Pruning Tips for Hydrangeas
El inglés es el idioma de control de esta página. En la medida en que haya algún conflicto entre la traducción al inglés y la traducción, el inglés prevalece.
Al hacer clic en el enlace de traducción se activa un servicio de traducción gratuito para convertir la página al español. Al igual que con cualquier traducción por Internet, la conversión no es sensible al contexto y puede que no traduzca el texto en su significado original. NC State Extension no garantiza la exactitud del texto traducido. Por favor, tenga en cuenta que algunas aplicaciones y/o servicios pueden no funcionar como se espera cuando se traducen.
English is the controlling language of this page. To the extent there is any conflict between the English text and the translation, English controls.
Clicking on the translation link activates a free translation service to convert the page to Spanish. As with any Internet translation, the conversion is not context-sensitive and may not translate the text to its original meaning. NC State Extension does not guarantee the accuracy of the translated text. Please note that some applications and/or services may not function as expected when translated.Collapse ▲
Hydrangeas are a beloved landscape plant and especially so with the newer hybrids. There are more than 100 different varieties, including the climbing hydrangea, large oak-leafed varieties, red-stemmed choices and hydrangeas with pure white blooms. Because there are oodles of cultivars it’s helpful to categorize hydrangeas in one of five groupings: Bigleaf hydrangea (H. macrophylla); Climbing hydrangea (H. anomala); Oakleaf hydrangea (H. quercifolia); Panicled or Peegee hydrangea (H. paniculata); and Smooth hydrangea H. arborescens).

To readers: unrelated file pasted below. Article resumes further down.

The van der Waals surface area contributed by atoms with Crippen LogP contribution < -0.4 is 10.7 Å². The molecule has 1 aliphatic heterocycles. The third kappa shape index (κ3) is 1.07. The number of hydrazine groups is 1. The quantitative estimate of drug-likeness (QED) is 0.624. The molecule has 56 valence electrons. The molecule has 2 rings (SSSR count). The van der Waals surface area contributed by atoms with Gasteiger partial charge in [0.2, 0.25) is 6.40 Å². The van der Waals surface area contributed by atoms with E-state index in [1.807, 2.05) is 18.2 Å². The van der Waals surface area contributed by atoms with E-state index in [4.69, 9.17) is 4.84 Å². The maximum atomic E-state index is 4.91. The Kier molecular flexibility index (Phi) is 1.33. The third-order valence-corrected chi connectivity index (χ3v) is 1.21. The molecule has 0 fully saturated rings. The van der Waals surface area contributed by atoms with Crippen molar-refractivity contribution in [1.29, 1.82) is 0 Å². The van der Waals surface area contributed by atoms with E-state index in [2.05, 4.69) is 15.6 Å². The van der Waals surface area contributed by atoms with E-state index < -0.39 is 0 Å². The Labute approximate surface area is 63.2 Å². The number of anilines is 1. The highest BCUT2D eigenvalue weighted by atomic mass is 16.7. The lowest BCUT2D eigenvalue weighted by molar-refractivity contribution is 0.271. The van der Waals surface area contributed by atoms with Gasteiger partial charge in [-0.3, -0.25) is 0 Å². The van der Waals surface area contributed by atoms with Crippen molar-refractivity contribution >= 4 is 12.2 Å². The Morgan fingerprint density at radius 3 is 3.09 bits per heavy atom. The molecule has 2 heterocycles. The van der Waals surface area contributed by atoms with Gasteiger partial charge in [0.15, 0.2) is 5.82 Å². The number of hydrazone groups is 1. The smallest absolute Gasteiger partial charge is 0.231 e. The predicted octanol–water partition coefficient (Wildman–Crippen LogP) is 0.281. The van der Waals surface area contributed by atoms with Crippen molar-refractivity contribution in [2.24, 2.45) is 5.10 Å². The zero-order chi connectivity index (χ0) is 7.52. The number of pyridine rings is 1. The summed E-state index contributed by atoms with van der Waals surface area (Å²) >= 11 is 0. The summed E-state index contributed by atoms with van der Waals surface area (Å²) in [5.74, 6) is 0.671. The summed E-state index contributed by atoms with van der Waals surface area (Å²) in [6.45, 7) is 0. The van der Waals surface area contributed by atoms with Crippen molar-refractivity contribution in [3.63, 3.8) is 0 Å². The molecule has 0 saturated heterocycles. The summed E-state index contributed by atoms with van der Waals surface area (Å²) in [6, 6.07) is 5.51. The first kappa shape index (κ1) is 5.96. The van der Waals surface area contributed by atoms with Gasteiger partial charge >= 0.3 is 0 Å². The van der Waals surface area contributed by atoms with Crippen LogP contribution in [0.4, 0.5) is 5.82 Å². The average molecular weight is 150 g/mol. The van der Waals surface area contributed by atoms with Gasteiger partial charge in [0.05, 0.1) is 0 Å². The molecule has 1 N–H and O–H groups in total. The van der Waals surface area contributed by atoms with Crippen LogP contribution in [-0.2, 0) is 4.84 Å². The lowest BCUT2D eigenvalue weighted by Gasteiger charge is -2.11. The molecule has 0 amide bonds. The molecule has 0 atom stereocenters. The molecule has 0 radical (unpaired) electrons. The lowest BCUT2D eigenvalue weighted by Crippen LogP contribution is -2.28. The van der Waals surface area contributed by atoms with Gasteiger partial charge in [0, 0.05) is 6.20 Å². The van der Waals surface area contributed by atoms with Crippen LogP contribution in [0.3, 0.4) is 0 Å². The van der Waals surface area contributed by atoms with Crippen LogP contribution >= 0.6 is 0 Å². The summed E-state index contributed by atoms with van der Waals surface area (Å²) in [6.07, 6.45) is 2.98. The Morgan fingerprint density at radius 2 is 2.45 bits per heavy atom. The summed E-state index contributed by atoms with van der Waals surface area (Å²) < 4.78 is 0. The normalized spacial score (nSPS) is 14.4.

The prevalent hydrangea is the big-leaf hydrangea, Hydrangea macrophylla. This “older” cultivar is typically pink or blue, depending on soil pH. Acidic soils produce blue flowers and alkaline soils produce pink petals. Aluminum uptake from the soil to the roots is responsible for color change.
The general rule for pruning hydrangeas is to trim spring blooming shrubs after they flower and summer blooming shrubs in late winter. Remember azaleas? Hybrid azaleas bloom in the spring and then without delay set flowering buds for next year. So pruning “post bloom” is the best option. Summer flowering plants bloom on wood that grows in the summer, so by pruning in the winter, you avoid removing any flowering buds.
Hydrangea species vary in the type of wood they bloom on, making pruning decisions a bit more difficult! With this in mind, it’s important to know the category type your hydrangea falls into and go from there!
Hydrangea macrophylla – French or Bigleaf Hydrangeas
There are two main reasons why bigleaf hydrangeas fail to bloom. The cultivars were developed for areas with a warmer climate than geared for Jackson and Swain counties, or the hydrangeas were pruned at the wrong time of year. Bigleaf hydrangeas set flower buds on old wood. Old wood develops in late summer and fall. When pruning is done any time after flower buds form, the next summer’s blooms are removed. Thus the safest time to prune bigleaf hydrangeas is immediately after flowering.
The color of Bigleaf Hydrangea flowers are directly affected by pH. Acid soils will cause Bigleaf Hydrangeas to bloom blue and alkaline soils will cause the plant to bloom pink.
The flowers on Oakleaf hydrangeas are produced on old wood from last year’s growth. Typically flowers bloom in June, but persist through the summer and gradually change from white to pink, and eventually to a tan in the winter. If needed, prune after flowering to maintain a desired size and shape. Winter killed or other dead wood can be removed any time.
Hydrangea paniculata & Hydrangea arborescens
Both panicled and smooth hydrangea such as Annabelle bloom on new wood, or wood grown in spring and early summer. These can be pruned after fall frost and still flower the following summer. Some growers cut their ‘Annabelle’s’ to the ground each winter in order to have flower heads on three to four foot straight stems the next summer.
Climbing hydrangeas are vigorous growers that bloom on old wood. The only necessary pruning is to remove unwanted stray stems for growth control. This may need to be repeated several times in the season as the vine quickly produces new stems. To avoid reducing bloom, prune them after blooming.
Western North Carolina often experiences “early spring” only to have new growth hit by a cold snap! Pruning at the correct time may not ensure hydrangea blooms each year.
Original article written by Alan Durden.